Ever feel that the times are even stranger than you imagined, full of confusion and peril?
In other words, you don’t know whether to laugh, cry or move to a cave?
Let’s take the recent 10-5 vote by the Texas Board of Education to do a little attitude readjustment when it comes to school textbooks. Apparently fearing that these books, which are often taken up by nationwide textbooks, have gotten way too liberal of late, they’ve trimmed, cut and added to have kids learn more in line with their way of thinking.
Some historical topics that were bandied about: Jefferson Davis’ inauguration speech — the one where he assumed the presidency of the Confederacy — should have equal standing with that of Abraham Lincoln’s. Or that capitalism should be referred to in books as free enterprise — a cause already espoused by most conservatives who see the very same free enterprise under attack from the Obama administration.
Wait, there’s a little bit more: the new textbooks will downgrade Thomas Jefferson’s standing as a philosophical founding father, will refer to the United States as a constitutional republic, not a democracy, suggest that the founding fathers actually did not believe in the separation of church and state, would refer to the slave trade as more of an economic, world transaction, elevate the historical significance of Newt Gingrich, Phyllis Schaffly, the Moral Majority and the National Rifle Association, and make a martyred hero out of Joe McCarthy.
It’s one thing to add things and subtract things, to move this one up and this one out. But it’s quite another to rewrite history altogether, with little basis in fact. To put, for instance, Lincoln and Davis on an equal footing is to misunderstand the Civil War altogether. To downgrade Thomas Jefferson to the point of near invisibility is to skew the founding of our country wildly.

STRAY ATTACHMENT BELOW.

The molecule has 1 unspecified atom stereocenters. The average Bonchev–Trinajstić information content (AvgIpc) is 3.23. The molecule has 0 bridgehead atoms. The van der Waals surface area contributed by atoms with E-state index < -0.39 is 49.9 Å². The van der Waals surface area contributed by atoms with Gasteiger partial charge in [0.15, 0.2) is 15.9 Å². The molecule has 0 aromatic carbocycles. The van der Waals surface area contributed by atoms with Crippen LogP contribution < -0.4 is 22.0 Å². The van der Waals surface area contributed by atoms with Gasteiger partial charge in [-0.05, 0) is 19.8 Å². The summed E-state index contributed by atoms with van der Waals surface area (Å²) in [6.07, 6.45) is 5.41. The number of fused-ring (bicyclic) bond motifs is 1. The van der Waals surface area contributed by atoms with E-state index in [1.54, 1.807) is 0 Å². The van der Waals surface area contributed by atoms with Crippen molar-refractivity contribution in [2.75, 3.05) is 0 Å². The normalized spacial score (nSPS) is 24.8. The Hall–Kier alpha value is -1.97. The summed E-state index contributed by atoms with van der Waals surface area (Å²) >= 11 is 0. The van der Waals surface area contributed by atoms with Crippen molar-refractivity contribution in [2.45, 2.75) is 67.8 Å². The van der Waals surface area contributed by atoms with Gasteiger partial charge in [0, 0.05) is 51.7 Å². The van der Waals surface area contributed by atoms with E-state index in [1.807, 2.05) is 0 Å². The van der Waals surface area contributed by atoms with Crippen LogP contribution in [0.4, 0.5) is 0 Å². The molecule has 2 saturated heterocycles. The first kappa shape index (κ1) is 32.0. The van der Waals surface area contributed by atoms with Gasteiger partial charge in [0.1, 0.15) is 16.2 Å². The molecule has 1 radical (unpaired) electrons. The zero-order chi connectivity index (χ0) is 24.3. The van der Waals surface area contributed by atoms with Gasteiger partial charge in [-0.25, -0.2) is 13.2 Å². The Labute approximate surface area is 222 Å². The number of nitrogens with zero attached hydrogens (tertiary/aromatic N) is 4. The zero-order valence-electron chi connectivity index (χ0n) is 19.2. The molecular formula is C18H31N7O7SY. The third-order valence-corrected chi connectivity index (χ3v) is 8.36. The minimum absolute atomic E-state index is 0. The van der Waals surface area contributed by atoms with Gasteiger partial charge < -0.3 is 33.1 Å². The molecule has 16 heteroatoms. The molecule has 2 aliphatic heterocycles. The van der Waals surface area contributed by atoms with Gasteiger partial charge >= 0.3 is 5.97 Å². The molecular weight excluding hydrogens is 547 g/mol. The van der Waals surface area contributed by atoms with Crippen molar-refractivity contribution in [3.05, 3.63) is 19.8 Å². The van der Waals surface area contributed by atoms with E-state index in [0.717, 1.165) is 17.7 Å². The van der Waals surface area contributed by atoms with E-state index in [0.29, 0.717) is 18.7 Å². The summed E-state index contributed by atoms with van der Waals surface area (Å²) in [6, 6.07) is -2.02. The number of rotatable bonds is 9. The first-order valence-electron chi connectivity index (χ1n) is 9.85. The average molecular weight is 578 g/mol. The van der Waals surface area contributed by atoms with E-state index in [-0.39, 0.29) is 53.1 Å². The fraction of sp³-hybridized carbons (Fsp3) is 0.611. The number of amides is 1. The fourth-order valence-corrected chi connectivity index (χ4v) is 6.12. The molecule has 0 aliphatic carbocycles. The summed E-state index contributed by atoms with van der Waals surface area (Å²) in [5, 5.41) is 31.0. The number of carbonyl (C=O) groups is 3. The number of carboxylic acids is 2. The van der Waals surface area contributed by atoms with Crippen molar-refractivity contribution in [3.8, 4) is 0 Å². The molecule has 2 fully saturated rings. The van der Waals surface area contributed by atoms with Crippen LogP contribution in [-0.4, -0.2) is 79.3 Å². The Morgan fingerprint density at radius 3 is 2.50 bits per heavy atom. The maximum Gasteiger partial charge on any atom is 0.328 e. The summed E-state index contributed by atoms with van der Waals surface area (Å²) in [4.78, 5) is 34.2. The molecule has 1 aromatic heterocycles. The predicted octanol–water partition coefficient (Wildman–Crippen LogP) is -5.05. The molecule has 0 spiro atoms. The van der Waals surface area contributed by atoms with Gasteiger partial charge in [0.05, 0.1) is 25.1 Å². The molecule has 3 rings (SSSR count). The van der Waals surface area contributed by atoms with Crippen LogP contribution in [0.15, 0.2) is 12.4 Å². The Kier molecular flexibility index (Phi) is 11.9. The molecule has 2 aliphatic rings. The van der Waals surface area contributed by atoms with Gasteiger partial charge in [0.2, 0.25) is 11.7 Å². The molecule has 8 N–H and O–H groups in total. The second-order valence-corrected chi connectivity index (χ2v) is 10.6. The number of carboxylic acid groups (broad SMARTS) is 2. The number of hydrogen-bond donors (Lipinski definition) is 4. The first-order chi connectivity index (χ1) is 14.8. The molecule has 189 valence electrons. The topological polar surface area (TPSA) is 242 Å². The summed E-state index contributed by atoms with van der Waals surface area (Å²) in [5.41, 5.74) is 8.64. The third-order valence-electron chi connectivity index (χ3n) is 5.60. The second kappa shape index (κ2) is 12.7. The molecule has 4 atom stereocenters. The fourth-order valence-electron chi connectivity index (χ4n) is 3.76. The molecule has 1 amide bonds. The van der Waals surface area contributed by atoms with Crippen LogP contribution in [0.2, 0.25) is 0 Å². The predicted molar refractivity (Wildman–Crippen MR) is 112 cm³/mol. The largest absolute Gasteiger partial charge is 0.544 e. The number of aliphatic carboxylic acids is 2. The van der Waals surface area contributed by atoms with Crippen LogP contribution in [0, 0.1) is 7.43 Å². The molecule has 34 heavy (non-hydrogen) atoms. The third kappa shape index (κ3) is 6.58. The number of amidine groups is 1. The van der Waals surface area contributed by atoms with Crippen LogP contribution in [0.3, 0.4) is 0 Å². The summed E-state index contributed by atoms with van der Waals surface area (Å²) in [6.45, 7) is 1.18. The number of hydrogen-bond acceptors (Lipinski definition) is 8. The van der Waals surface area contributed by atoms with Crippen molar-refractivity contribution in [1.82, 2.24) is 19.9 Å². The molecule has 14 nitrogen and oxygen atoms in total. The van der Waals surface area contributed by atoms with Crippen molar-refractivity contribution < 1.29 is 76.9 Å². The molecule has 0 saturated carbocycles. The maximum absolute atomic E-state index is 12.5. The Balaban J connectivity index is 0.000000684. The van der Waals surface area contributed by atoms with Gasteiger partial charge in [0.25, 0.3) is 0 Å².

And yet, the vote and the ideas behind this could reflect the political white noise that’s heard all around the country these days, a lot of it stemming from a populist rage that’s sick of politics as usual and afraid of big government all at the same time. There’s genuine anger here, but also irrational fear of what lies ahead.
It’s true, of course, that before the advent of Reagan, a certain revisionist tone crept into national history and social studies textbooks. But talking about and studying the plight of Native Americans as they faced the America’s westward push, or studying slavery or the Civil Rights movement, or labor movements or women’s fight for equality were issues that were not about ideology, but about invisible or neglected historical facts. It may be a fact that there were Communist spies in the United States, but McCarthy’s ruthless and self-serving use of his committee’s investigative powers was decidedly unheroic, and created a country-wide atmosphere of fear.
Many of our early settlers here came to escape religious persecution than proceeded often to persecute their co-religionists, including Catholics. There was a good reason that the idea of separation of church and state made up part of the thinking of founding fathers.
The Texas school board members who voted for the textbook changes don’t just want to fill gaps or add missing information. They want to rewrite history or expunge parts of it. Instead of burning books, they want to turn them into conservative fairy tales.